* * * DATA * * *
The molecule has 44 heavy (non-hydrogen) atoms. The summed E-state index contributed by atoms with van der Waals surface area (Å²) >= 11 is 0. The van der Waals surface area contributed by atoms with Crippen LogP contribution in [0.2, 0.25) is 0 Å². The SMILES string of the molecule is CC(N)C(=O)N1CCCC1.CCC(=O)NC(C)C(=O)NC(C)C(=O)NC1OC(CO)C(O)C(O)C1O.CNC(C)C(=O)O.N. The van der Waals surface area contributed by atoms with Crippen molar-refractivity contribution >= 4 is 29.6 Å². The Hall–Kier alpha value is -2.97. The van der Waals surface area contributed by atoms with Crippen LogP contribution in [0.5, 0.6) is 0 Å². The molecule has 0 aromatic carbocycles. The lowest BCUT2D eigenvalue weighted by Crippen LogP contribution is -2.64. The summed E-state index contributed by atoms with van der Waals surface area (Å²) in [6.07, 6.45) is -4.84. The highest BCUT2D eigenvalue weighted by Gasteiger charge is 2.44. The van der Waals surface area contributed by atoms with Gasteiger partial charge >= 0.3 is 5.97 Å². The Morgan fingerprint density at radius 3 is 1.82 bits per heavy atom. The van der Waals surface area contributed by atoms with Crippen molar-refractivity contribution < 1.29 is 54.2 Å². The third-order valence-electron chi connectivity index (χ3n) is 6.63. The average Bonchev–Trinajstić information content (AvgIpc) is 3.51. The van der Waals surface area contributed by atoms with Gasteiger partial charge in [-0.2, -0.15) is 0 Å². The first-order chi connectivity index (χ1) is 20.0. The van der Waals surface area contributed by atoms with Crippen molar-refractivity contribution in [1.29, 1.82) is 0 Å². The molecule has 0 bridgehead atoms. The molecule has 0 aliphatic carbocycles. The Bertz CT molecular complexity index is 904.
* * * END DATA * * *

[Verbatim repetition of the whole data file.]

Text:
The molecule has 44 heavy (non-hydrogen) atoms. The summed E-state index contributed by atoms with van der Waals surface area (Å²) >= 11 is 0. The van der Waals surface area contributed by atoms with Crippen LogP contribution in [0.2, 0.25) is 0 Å². The SMILES string of the molecule is CC(N)C(=O)N1CCCC1.CCC(=O)NC(C)C(=O)NC(C)C(=O)NC1OC(CO)C(O)C(O)C1O.CNC(C)C(=O)O.N. The van der Waals surface area contributed by atoms with Crippen molar-refractivity contribution >= 4 is 29.6 Å². The Hall–Kier alpha value is -2.97. The van der Waals surface area contributed by atoms with Crippen LogP contribution in [0.5, 0.6) is 0 Å². The molecule has 0 aromatic carbocycles. The lowest BCUT2D eigenvalue weighted by Crippen LogP contribution is -2.64. The summed E-state index contributed by atoms with van der Waals surface area (Å²) in [6.07, 6.45) is -4.84. The highest BCUT2D eigenvalue weighted by Gasteiger charge is 2.44. The van der Waals surface area contributed by atoms with Gasteiger partial charge >= 0.3 is 5.97 Å². The Morgan fingerprint density at radius 3 is 1.82 bits per heavy atom. The van der Waals surface area contributed by atoms with Crippen molar-refractivity contribution < 1.29 is 54.2 Å². The third-order valence-electron chi connectivity index (χ3n) is 6.63. The average Bonchev–Trinajstić information content (AvgIpc) is 3.51. The van der Waals surface area contributed by atoms with Gasteiger partial charge in [-0.2, -0.15) is 0 Å². The first-order chi connectivity index (χ1) is 20.0. The van der Waals surface area contributed by atoms with Crippen molar-refractivity contribution in [1.29, 1.82) is 0 Å². The molecule has 0 bridgehead atoms. The molecule has 0 aliphatic carbocycles. The Bertz CT molecular complexity index is 904.